Journal Article

Platelet activation in clinical haemodialysis: LMWH as a major contributor to bio-incompatibility?

Mareille Gritters, Piet Borgdorff, Muriel P. C. Grooteman, Marianne Schoorl, Margreet Schoorl, Piet C. M. Bartels, Geert-Jan Tangelder and Menso J. Nubé

in Nephrology Dialysis Transplantation

Published on behalf of European Renal Association - European Dialysis and Transplant Assoc

Volume 23, issue 9, pages 2911-2917
Published in print September 2008 | ISSN: 0931-0509
Published online March 2008 | e-ISSN: 1460-2385 | DOI: http://dx.doi.org/10.1093/ndt/gfn137
Platelet activation in clinical haemodialysis: LMWH as a major contributor to bio-incompatibility?

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Background. The sum of undesirable side effects, occurring during haemodialysis (HD), is called bio-incompatibility. Concerning platelets, both an increase in the expression of the cell surface marker P-selectin (CD62p) and release of the intracellular granule product platelet factor 4 (PF4) have been described. However, as PF4 is also abundantly present on endothelium-bound proteoglycans, it is questionable whether the HD-induced increase is exclusively attributable to release from platelets. With respect to the cause of HD-induced bio-incompatibility, interest has been focused mainly on the extracorporeal circuit (ECC), especially the dialyser, whereas only little attention has been paid to other parts of the ECC and the mode of anticoagulation applied. To address the cause and origin of platelet activation and PF4 release during clinical HD, two complementary clinical studies were performed.

Materials and methods. In study I, the relative influence of the various parts of the ECC was evaluated by measuring the expression of CD62p, platelet aggregation and levels of PF4 and serotonin at various sampling points. In study II, low-molecular-weight heparin (LMWH) was administered 10 min before the actual start of HD, in order to separate the effects from LMWH and the ECC on platelet activation.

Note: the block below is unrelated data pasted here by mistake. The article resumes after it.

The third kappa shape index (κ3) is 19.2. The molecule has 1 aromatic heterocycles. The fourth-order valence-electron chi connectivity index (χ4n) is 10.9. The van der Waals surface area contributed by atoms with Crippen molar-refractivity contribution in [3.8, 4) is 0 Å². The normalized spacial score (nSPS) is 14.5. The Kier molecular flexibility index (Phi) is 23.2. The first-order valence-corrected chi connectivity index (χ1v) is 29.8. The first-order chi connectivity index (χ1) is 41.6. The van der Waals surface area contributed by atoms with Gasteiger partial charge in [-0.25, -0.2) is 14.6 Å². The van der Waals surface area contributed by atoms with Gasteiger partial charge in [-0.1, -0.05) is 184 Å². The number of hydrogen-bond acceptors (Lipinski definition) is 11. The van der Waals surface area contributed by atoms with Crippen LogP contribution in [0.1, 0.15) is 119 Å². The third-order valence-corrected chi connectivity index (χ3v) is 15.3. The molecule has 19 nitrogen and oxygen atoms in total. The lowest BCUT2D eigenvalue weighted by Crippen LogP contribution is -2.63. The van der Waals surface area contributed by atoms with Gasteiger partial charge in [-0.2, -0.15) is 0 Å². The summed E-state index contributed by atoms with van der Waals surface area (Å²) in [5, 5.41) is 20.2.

Results. In study I, CD62p expression increased across the entire length of the ECC, including the roller pump and dialyser (median at t5 from 26% to 43%, P = 0.008; median at t30 from 28% to 48%, P = 0.007). Increments in PF4 and aggregation of platelets were relatively modest. Platelet serotonin content, which was below reference values in healthy controls, and plasma serotonin concentration, which was above reference values, did not change. In study II, PF4 levels increased markedly after the injection of LMWH (from 12 IU/ml at t−10 to 75 IU/ml at t0, P = 0.018), whereas CD62p expression remained stable until the start of HD.

Conclusions. Platelet activation, as measured by the up-regulation of CD62p, is an early process, occurring not only within the dialyser, but across the entire length of the ECC. As CD62p remained unaltered after the administration of LMWH 10 min before the actual start of HD, this kind of activation is independent of LMWH. Considering PF4 however, a sharp increment was observed after the administration of LMWH and before the start of HD. This finding suggests that the PF4 release observed early in clinical HD is largely independent from the ECC, and is probably the result of LMWH-induced detachment from the endothelium. As the platelet serotonin content was relatively reduced and the plasma serotonin levels were elevated, platelets from chronic HD patients might be depleted due to chronic repetitive activation. Based on these data, it appears first, that PF4 is an inferior marker of platelet activation in clinical HD and second, that LMWH is a major contributor to HD-induced bio-incompatibility.

Keywords: anticoagulation; bio-incompatibility; haemodialysis; platelet activation; platelet factor 4

Journal Article.  3670 words.  Illustrated.

Subjects: Nephrology

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